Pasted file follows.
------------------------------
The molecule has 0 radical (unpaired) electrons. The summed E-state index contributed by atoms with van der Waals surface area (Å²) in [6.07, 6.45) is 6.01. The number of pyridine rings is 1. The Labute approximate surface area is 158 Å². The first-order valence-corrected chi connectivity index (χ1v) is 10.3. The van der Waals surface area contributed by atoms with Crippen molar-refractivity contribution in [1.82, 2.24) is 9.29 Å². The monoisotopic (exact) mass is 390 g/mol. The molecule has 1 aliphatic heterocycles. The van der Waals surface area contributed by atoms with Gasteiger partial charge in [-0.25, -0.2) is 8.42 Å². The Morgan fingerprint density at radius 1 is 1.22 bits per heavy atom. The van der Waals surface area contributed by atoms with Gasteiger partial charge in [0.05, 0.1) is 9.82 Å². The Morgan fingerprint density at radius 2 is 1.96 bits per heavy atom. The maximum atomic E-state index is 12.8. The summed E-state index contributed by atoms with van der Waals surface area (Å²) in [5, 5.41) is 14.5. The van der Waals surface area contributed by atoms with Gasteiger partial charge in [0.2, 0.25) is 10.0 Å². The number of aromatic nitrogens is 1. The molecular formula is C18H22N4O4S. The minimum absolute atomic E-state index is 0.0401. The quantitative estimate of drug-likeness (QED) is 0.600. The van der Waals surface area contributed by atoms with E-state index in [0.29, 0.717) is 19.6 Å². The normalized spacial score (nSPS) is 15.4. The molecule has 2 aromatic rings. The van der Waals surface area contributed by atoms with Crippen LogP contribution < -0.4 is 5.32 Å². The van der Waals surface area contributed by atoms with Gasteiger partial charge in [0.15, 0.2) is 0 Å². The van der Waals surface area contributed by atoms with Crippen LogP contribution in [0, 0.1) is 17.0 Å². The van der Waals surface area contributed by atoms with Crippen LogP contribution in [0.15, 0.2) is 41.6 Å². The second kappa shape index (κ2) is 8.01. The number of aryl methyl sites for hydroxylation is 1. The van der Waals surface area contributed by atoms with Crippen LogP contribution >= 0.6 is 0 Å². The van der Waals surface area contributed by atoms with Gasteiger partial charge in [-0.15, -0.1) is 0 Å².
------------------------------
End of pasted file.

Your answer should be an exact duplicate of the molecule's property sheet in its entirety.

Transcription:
The molecule has 0 radical (unpaired) electrons. The summed E-state index contributed by atoms with van der Waals surface area (Å²) in [6.07, 6.45) is 6.01. The number of pyridine rings is 1. The Labute approximate surface area is 158 Å². The first-order valence-corrected chi connectivity index (χ1v) is 10.3. The van der Waals surface area contributed by atoms with Crippen molar-refractivity contribution in [1.82, 2.24) is 9.29 Å². The monoisotopic (exact) mass is 390 g/mol. The molecule has 1 aliphatic heterocycles. The van der Waals surface area contributed by atoms with Gasteiger partial charge in [-0.25, -0.2) is 8.42 Å². The Morgan fingerprint density at radius 1 is 1.22 bits per heavy atom. The van der Waals surface area contributed by atoms with Gasteiger partial charge in [0.05, 0.1) is 9.82 Å². The Morgan fingerprint density at radius 2 is 1.96 bits per heavy atom. The maximum atomic E-state index is 12.8. The summed E-state index contributed by atoms with van der Waals surface area (Å²) in [5, 5.41) is 14.5. The van der Waals surface area contributed by atoms with Gasteiger partial charge in [0.2, 0.25) is 10.0 Å². The number of aromatic nitrogens is 1. The molecular formula is C18H22N4O4S. The minimum absolute atomic E-state index is 0.0401. The quantitative estimate of drug-likeness (QED) is 0.600. The van der Waals surface area contributed by atoms with E-state index in [0.29, 0.717) is 19.6 Å². The normalized spacial score (nSPS) is 15.4. The molecule has 2 aromatic rings. The van der Waals surface area contributed by atoms with Crippen LogP contribution < -0.4 is 5.32 Å². The van der Waals surface area contributed by atoms with Gasteiger partial charge in [0.15, 0.2) is 0 Å². The van der Waals surface area contributed by atoms with Crippen LogP contribution in [0, 0.1) is 17.0 Å². The van der Waals surface area contributed by atoms with Crippen LogP contribution in [0.15, 0.2) is 41.6 Å². The second kappa shape index (κ2) is 8.01. The number of aryl methyl sites for hydroxylation is 1. The van der Waals surface area contributed by atoms with Crippen LogP contribution >= 0.6 is 0 Å². The van der Waals surface area contributed by atoms with Gasteiger partial charge in [-0.15, -0.1) is 0 Å².